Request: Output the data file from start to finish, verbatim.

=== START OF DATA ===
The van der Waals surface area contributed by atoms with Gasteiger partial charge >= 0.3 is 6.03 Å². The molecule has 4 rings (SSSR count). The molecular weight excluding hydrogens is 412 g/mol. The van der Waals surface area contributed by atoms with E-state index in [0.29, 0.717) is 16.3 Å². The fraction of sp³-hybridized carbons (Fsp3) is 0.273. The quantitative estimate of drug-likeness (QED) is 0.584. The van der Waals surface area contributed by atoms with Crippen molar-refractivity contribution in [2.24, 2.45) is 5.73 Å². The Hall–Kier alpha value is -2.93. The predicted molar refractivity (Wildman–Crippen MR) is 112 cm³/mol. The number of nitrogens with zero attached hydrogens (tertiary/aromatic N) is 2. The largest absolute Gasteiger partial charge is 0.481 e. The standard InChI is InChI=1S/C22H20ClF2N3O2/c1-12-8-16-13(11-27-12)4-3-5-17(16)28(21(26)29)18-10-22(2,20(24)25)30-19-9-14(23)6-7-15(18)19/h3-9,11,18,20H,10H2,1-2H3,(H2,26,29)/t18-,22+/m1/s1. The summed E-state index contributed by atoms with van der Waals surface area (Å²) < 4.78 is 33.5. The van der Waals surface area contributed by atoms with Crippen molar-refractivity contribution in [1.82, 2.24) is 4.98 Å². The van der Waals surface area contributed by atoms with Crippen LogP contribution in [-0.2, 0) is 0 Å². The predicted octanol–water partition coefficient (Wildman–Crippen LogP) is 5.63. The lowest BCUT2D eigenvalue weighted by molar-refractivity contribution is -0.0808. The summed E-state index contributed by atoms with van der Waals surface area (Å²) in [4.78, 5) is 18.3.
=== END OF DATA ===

The van der Waals surface area contributed by atoms with Gasteiger partial charge >= 0.3 is 6.03 Å². The molecule has 4 rings (SSSR count). The molecular weight excluding hydrogens is 412 g/mol. The van der Waals surface area contributed by atoms with E-state index in [0.29, 0.717) is 16.3 Å². The fraction of sp³-hybridized carbons (Fsp3) is 0.273. The quantitative estimate of drug-likeness (QED) is 0.584. The van der Waals surface area contributed by atoms with Crippen molar-refractivity contribution in [2.24, 2.45) is 5.73 Å². The Hall–Kier alpha value is -2.93. The predicted molar refractivity (Wildman–Crippen MR) is 112 cm³/mol. The number of nitrogens with zero attached hydrogens (tertiary/aromatic N) is 2. The largest absolute Gasteiger partial charge is 0.481 e. The standard InChI is InChI=1S/C22H20ClF2N3O2/c1-12-8-16-13(11-27-12)4-3-5-17(16)28(21(26)29)18-10-22(2,20(24)25)30-19-9-14(23)6-7-15(18)19/h3-9,11,18,20H,10H2,1-2H3,(H2,26,29)/t18-,22+/m1/s1. The summed E-state index contributed by atoms with van der Waals surface area (Å²) < 4.78 is 33.5. The van der Waals surface area contributed by atoms with Crippen molar-refractivity contribution in [1.82, 2.24) is 4.98 Å². The van der Waals surface area contributed by atoms with Crippen LogP contribution in [-0.2, 0) is 0 Å². The predicted octanol–water partition coefficient (Wildman–Crippen LogP) is 5.63. The lowest BCUT2D eigenvalue weighted by molar-refractivity contribution is -0.0808. The summed E-state index contributed by atoms with van der Waals surface area (Å²) in [4.78, 5) is 18.3.